If you have emphysema or chronic bronchitis, you know how miserable it feels when you catch a cold. After all, breathing is difficult enough with a chronic obstructive pulmonary disease (COPD). Not only does catching a cold worsen your ability to breathe and be active, but the cold virus increases your chance of getting a more serious respiratory tract infection. Here's what you should know to stay well.
The most important part of any pulmonary rehabilitation program for COPD is exercise. All pulmonary rehab centers offer exercises to improve physical fitness. Some centers provide an exercise program only. Other centers provide access to specialists, education, and psychological support, in addition to exercises.
Pulmonary rehab exercises include:
Lower-body exercises: Most centers provide a regimen of exercises that centers on leg workouts. These exercises vary from simple walking on a treadmill or around a track to more intense stair climbing. Most of the proven benefits of pulmonary rehab come from studies in people doing leg exercises.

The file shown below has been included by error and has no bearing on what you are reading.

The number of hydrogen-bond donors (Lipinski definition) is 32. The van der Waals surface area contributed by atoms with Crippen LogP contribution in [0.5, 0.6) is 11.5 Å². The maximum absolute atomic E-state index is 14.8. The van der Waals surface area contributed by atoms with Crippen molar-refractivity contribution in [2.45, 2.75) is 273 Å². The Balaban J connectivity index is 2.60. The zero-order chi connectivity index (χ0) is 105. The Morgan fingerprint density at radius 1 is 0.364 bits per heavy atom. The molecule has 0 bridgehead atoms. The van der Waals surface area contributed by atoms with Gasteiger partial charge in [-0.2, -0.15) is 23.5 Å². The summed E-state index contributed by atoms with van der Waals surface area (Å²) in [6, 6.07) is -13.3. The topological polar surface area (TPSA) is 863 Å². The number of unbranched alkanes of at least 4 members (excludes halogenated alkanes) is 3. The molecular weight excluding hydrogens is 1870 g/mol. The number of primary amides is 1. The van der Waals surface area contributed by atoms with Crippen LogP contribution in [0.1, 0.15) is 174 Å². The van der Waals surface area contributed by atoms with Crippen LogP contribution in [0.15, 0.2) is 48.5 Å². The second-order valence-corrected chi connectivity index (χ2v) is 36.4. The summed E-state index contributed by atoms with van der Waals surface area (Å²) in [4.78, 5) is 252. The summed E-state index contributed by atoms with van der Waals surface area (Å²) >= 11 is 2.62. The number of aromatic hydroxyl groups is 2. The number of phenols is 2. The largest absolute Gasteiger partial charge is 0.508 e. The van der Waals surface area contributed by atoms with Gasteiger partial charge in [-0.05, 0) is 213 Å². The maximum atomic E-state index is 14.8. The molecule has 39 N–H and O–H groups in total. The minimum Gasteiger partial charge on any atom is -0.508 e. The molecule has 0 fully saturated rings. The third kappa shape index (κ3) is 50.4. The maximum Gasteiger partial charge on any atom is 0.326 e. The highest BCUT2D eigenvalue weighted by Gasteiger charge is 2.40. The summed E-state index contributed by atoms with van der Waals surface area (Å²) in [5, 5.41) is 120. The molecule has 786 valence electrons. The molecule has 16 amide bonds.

Upper-body exercises: The muscles in the upper body are important for breathing, as well as daily activities. Arm and chest exercises might include turning a crank against resistance, or simply repetitively lifting the arms against gravity.
Exercises for breathing muscles: Breathing through a mouthpiece against resistance during pulmonary rehab may increase the strength of the breathing muscles. These exercises are infrequently used, but may be helpful for people with very weak breathing muscles.
Many pulmonary rehab centers offer group or one-on-one education sessions to help people learn to better manage their COPD. Teaching sessions generally focus on:
Understanding your medication treatment plan. This includes using inhalers the right way and on a consistent schedule.
How to understand and use oxygen therapy.
Quitting smoking and staying away from cigarettes after quitting.
Eating a healthy diet.
Studies show that people who learn about their COPD and treatment plan are better able to recognize symptoms and take appropriate action. However, education is no substitute for regular exercise as part of a pulmonary rehab program.